28 Jan Transitioning Into Retirement [A Financial Planner’s Guide]
Retirement is something we should plan for both financially and logistically, after all we want to be able to have the best retirement possible. If you’re nearing retirement age but don’t want to stop work entirely, there are many options available. One of those options to discuss with your financial planner might be to transition into retirement. People over 60 have the option to continue working in their positions on Transition to Retirement (TTR) pension. Transition to Retirement (TTR) pensions are tax-free and TTR strategies can provide a number of benefits.
What is a TTR pension?
A Transition to Retirement pension gives people the option to add to their income using their super once they have reached an appropriate age. This allows people to continue working on reduced hours or salary sacrifice to boost their retirement fund.
Let’s look at some options available to a 62-year-old accountant, Brian. He works full time and is on an annual salary of $100,000.
Option 1. Consider easing into retirement
First up, Brian might consider reducing his hours as he prepares for retirement. Dropping from five to three days a week will see his $100,000 annual salary reduce by $40,000 to $60,000. But as his tax bill also falls, from $26,632 to $12,147, his net income only drops by $25,515.
Subject to minimum and maximum pension payment rules, and because the pension payments are exempt from tax, Brian only needs to start a TTR pension paying $25,515 each year to maintain his current lifestyle.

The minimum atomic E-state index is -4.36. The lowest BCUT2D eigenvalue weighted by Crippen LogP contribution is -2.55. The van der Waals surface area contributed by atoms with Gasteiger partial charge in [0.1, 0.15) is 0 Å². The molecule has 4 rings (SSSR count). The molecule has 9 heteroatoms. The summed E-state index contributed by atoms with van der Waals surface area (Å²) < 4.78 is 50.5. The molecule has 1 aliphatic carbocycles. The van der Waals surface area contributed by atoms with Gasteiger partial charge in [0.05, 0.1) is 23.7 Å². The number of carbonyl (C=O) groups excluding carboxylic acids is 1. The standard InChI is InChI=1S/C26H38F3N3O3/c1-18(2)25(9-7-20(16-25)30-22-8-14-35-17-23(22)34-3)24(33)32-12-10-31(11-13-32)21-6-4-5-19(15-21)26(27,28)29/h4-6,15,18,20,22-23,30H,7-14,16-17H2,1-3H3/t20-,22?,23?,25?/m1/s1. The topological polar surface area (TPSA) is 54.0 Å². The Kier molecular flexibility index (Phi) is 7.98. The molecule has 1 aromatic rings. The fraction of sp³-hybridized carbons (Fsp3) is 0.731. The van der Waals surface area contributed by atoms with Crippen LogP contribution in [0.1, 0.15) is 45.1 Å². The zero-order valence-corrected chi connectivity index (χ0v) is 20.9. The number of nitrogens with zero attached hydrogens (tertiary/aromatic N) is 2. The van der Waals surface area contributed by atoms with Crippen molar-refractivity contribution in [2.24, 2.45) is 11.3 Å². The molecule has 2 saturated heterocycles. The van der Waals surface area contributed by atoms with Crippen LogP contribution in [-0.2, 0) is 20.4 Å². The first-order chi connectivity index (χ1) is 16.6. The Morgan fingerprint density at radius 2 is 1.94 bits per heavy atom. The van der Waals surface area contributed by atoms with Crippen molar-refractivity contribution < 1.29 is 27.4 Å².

One thing to be aware of
Based on Brian’s reduced hours his employer’s super contributions will decrease by $3,230 after contributions tax of 15% is taken into account. Most simply, Brian could add this amount to his pension payments, and make a non-concessional contribution to his super.
Option 2. Making up lost income
TTR pensions can also help bridge the gap if household income takes a hit. What if Brian has no plans to reduce his hours, but illness prevents his partner from working for several months? He could start a TTR to tide them over and help meet mortgage repayments or medical expenses.
However, once the crisis has passed the TTR pension will need to continue, as it can’t be withdrawn as a lump sum. Alternatively, it can either be converted to a regular account-based pension when Brian either turns 65 or permanently retires or rolled back into the accumulation phase.
Option 3. Boosting super savings by reducing tax
With his partner restored to health and back at work, and Brian still working full time, what can he do with the now surplus income from the TTR pension? One financial strategy is to make salary sacrifice contributions to super.
Brian is able to salary sacrifice up to $15,500 of his pre-tax income to superannuation (the difference between the concessional cap of $25,000 less compulsory employer contributions of $9,500). Taken as salary, $5,932 of that $15,500 would go in tax. Make a concessional contribution to super and the tax could be reduced to just $2,325, a difference of $3,607!
If there’s still money to spare after the salary sacrifice contribution is made Brian can look at making non-concessional contributions to superannuation where earnings will only be taxed at 15%, significantly less than his marginal tax rate.
Getting your retirement plan right
If you’re approaching retirement, it might be worth checking out what a TTR strategy may be able to achieve for you. It’s a complex area, so make sure you talk to your licensed financial planner before you act. Master Your Money Now are accredited financial planners who can help you create the right financial plan for your retirement. We help everyday people create tailored solutions to their finances and we’re based in Geelong. Get in touch with our team today by booking a strategy session NOW.